Non-bank financing for construction is in high demand and prompted a new development business by Chifley Securities. Photo: Fiona MorrisEXCLUSIVE

Demand for construction finance is on a fast trajectory as private investors seek out developments in high yielding bricks and mortar.

Such is the growth that non-bank finance group, Chifley Securities, has established a property development group to provide construction finance and acquire equity in projects as part of its operations.

Chifley Securities has allocated $300 million of its total $1.1 billion worth of funding lines to finance property developments, without the major banks’ requirements of pre-sales and added security.

The group formed about two years steered by long term financiers including Dominic Lambrinos​ and the principals of Nationwide Capital – Domenic and Joe Morello – established Chifley as a viable commercial lending alternative to the major banks.

The new non-bank finance group in the commercial property market was launched with an initial lending pool of $480 million, but that has grown and now the partners have ventured into construction financing.

Chifley Securities is now funding property-backed projects ranging from $1 million to $50 million in Sydney and Melbourne, with lending rates from 11 per cent.

Its first major deal, when it launched, was worth $25 million, through a re-financing arrangement put together by receiver Jamieson Louttit of Jamieson Louttit & Associates.

Chifley principal Mr Lambrinos said the group also have strict guidelines on the quality of the projects and clients, of which about half are Chinese-based investors who don’t like to use the big four, public banks for lending.

He said the non-bank is filling a niche in the market by basing its lending decisions on the existing asset values, risk profile and prospects of the commercial property projects.

Chifley Securities’ director Joe Morello said the tightening of major lenders’ criteria for development lending has opened up an opportunity for us to provide first mortgages, mezzanine finance and loan to value ratio (LVR’s) of up to 90 per cent.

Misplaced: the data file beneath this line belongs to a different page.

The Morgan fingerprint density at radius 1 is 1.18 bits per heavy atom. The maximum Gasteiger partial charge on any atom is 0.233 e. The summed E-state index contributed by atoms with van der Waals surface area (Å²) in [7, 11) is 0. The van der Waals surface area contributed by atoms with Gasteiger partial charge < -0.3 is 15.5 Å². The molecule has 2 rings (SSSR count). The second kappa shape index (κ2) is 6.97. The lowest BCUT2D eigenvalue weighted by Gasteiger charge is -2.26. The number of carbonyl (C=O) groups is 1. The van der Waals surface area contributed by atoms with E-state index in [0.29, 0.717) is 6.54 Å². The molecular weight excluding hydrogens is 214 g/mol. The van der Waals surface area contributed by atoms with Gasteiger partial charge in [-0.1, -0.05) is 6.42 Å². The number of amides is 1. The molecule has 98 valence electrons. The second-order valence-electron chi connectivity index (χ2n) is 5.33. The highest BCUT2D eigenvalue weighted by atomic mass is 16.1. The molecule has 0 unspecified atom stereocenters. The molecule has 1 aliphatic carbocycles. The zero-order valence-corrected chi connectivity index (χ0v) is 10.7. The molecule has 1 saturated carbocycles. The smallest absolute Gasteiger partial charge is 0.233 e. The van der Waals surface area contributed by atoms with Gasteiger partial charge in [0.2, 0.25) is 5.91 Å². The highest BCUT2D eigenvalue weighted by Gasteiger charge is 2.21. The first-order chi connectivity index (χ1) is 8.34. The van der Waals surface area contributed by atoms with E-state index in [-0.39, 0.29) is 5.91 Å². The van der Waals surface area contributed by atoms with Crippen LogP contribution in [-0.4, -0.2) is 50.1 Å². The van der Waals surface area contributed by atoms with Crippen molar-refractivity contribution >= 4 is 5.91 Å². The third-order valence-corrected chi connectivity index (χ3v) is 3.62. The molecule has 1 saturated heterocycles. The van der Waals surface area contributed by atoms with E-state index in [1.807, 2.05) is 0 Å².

“We also have the ability to provide an expert development team to help projects come to fruition through the entire process from gaining development approvals to hand-over to buyers”, Mr Morello said.

The new Chifley division, Chifley Property Development, has already commenced four projects – the first of which where the group will lend $29 million on a residential project in Sydney’s Hills District that the traditional lender rejected as there was, in its opinion,  inadequate equity.

The second project entails the development of a factory outlet in Campbelltown for $8 million where the bank withdrew its finance one week before settlement.

Other projects include a mixed-use development at Docklands in Melbourne and a consolidation of several properties in Granville where 90 per cent of the development cost will be borne by Chifley Property Development using its Structured Equity vehicle.

“Despite the historic low interest rates and demand from buyers, the banks are becoming much more difficult to deal with for developments and we see a strong gap in the market for a more pragmatic finance solution,” Mr Morello said.

The group will focus on an array of commercial and residential projects across the country.

Mr Lambrinos said there was an enourmous appetite for construction financing which is evidenced by the amount of cranes on capital city skylines, not just on big multi-million projects biut smaller suburban sites.

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